Narendra Modi does not figure in the Dalit khichri - Hindustan Times
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Narendra Modi does not figure in the Dalit khichri

ByBadri Narayan
Apr 16, 2014 11:24 PM IST

In villages near Varanasi inhabited by people belonging to the Musahar caste, there is no propaganda about Modi. They are only looking for some relief from their daily grind and rely on the BSP and the Congress.

Close to the city of Varanasi, where Narendra Modi is contesting Arvind Kejriwal, lies a small village called Lamahi, the birthplace of Munshi Premchand. Premchand, in his most well-known novel, Godan, created two Dalit characters called Hori and Dhaniya, who were agricultural labourers and married to each other. Hori is a man of few words and is very submissive in nature while his wife Dhaniya is vocal and articulate. I wanted to question the Dalits living in Varanasi whom among Hori and Dhaniya they would like to emulate and which party they would vote for.

BJP-prime-ministerial-candidate-Narendra-Modi-greets-the-crowd-at-an-election-rally-in-Dhanbad-on-Tuesday-Bijay-HT-Photo
BJP-prime-ministerial-candidate-Narendra-Modi-greets-the-crowd-at-an-election-rally-in-Dhanbad-on-Tuesday-Bijay-HT-Photo

I visited a village called Sirgo-bardhanpur, a Dalit-Yadav hamlet situated just behind Banaras Hindu University. It is inhabited chiefly by people belonging to the Chamar caste, which comprises 12% of the state’s Dalit population, which is 21.6% of the population of Uttar Pradesh. I found that most of the people are familiar with both Modi and Kejriwal. In terms of influence, some are more influenced by Modi and some by Kejriwal. However, when it comes to voting, BSP leader Mayawati and the Congress are attractive to them.

In some other villages such as Dalipur and Anai, which lie around 20 km from Varanasi and are inhabited chiefly by people belonging to the Musahar caste, there is no propaganda about Modi or Kejriwal as there are hardly any telecommunication facilities like TV or cellphones. The people there still think the elections are a fight among Mulayam Singh Yadav’s party, Mayawati’s party and the Congress.

On April 25, just before launching his campaign in Varanasi, Kejriwal took a holy dip in the Ganga after applying chandan and tilak. Someone must have advised him that since the middle classes of Varanasi are highly religious, in order to link with them it is important to display a certain amount of religiosity. It is, however, not commonly known that Varanasi also has a large Muslim, Kabirpanthi and Ravidasi population. Among the Hindus too there is a large section of the intellectual youth. While linking with the symbols of Varanasi, Kejriwal also mentioned Raja Harishchandra, but forgot that Varanasi is also the land of Raja Dom. The city is considered the land of moksh and the road to moksh passes through the burning grounds, whose king was Dom. According to mythology, Harishchandra spent his bad days as the servant of Raja Dom.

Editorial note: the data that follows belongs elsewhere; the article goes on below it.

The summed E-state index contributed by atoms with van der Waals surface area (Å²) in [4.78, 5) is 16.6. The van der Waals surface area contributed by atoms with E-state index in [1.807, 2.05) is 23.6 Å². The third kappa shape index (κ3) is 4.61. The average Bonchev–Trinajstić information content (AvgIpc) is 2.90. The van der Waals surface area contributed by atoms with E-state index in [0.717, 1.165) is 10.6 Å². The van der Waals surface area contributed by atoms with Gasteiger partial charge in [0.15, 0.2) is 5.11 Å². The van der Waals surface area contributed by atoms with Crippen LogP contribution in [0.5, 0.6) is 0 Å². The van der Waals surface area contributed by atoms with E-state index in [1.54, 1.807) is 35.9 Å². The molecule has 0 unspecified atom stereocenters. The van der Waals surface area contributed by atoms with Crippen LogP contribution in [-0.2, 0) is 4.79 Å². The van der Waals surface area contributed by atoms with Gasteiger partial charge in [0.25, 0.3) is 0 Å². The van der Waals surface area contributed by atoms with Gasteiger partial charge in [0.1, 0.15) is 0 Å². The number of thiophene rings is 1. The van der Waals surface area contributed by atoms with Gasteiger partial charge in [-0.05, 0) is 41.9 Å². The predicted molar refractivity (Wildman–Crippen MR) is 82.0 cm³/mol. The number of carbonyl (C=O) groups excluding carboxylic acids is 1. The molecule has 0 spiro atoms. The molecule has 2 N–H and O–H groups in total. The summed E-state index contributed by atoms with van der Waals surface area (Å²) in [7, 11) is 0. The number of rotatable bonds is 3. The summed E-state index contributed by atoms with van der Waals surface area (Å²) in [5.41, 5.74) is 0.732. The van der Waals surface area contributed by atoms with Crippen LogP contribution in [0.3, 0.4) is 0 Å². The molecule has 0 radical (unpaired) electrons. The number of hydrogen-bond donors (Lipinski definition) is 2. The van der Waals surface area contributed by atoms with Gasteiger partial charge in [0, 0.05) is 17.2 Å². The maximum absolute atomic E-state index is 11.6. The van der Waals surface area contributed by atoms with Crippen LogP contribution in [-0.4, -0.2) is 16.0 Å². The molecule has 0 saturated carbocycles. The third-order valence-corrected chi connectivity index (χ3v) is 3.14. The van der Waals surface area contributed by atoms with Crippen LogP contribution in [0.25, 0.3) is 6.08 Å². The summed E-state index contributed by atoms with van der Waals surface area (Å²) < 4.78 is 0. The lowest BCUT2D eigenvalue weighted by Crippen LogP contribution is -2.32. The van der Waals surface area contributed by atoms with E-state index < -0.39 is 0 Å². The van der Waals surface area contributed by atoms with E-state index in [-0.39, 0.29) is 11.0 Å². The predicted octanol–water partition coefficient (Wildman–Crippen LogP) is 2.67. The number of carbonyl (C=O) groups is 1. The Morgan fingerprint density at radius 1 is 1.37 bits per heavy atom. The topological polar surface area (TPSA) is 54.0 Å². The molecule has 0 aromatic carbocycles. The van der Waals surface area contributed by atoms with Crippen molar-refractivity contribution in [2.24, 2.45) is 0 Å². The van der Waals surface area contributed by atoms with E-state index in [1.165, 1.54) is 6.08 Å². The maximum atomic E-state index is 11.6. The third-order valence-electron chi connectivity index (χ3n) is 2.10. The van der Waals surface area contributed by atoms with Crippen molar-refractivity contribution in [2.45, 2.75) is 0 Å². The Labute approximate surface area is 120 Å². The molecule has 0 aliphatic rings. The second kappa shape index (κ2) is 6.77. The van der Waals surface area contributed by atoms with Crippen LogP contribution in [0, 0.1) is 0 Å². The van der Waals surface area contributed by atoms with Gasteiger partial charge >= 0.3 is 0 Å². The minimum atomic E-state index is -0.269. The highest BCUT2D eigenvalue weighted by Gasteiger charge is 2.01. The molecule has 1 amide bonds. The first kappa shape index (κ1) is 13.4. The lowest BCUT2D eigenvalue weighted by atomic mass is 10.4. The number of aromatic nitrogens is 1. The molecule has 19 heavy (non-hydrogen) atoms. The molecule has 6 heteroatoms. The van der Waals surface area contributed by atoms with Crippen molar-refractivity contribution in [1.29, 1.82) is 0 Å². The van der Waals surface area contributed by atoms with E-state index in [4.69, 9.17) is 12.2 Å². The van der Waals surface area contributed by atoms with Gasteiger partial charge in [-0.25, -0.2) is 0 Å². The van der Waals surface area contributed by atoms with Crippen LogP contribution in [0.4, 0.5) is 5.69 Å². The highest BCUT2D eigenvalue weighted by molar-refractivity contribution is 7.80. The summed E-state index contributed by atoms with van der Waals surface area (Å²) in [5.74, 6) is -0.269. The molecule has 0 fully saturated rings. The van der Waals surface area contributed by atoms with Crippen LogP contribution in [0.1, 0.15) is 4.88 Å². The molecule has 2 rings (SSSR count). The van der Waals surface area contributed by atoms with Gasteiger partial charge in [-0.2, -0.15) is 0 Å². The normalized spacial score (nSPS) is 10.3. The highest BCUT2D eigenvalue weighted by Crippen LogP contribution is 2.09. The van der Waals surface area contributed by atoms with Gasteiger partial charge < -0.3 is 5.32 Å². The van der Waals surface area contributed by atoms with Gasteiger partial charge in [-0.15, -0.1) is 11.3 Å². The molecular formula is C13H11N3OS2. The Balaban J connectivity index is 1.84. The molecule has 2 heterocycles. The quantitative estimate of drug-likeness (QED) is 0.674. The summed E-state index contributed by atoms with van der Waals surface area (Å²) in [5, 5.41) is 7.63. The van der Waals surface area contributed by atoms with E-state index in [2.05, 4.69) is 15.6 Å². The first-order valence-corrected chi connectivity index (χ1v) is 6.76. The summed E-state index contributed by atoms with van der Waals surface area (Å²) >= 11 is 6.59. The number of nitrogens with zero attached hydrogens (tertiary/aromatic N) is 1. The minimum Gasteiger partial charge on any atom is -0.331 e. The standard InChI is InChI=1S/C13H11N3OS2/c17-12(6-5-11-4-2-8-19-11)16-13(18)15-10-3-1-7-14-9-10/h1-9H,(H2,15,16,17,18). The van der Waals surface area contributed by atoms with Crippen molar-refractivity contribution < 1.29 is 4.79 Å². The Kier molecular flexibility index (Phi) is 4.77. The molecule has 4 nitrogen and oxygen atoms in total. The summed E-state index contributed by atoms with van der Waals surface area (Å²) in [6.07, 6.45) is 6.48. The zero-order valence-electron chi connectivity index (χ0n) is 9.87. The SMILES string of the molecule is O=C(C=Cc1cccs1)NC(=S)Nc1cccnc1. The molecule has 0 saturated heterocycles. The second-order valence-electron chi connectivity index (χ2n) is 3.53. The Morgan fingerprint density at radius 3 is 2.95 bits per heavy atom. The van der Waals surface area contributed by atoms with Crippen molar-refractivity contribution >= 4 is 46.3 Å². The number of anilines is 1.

In order to draw the Dalit population into the Hindutva fold, the RSS has been carrying on the ‘Samrasta Abhiyan’ or ‘communal harmony programme’ for 20 years. Under this programme the top leaders of the RSS and the BJP of that region visit the Dalit hamlets and eat ‘khichri’ with the inhabitants. For a long time the RSS and the BJP have been trying to link Raja Dom with the Hindutva campaign. In the 1990s the head of the RSS from that region himself visited the house of Raja Dom and invited the members to eat khichri at the communal harmony feast organised by the RSS. Due to their efforts, some of the small Dalit communities are inclined towards Hindutva politics.

However, even today the older Dalits are reminded of Indira Gandhi when they talk about the charisma of Modi. They believe that the country needs a leader like her and not someone like Modi.

Thus the Dalits of Varanasi are a divided lot like Hori and Dhaniya of Premchand. But most of them are only looking for relief from their daily grind, whether it is from the BSP or the Congress.

Badri Narayan is professor, GB Pant Social Science Institute, Allahabad

The views expressed by the author are personal

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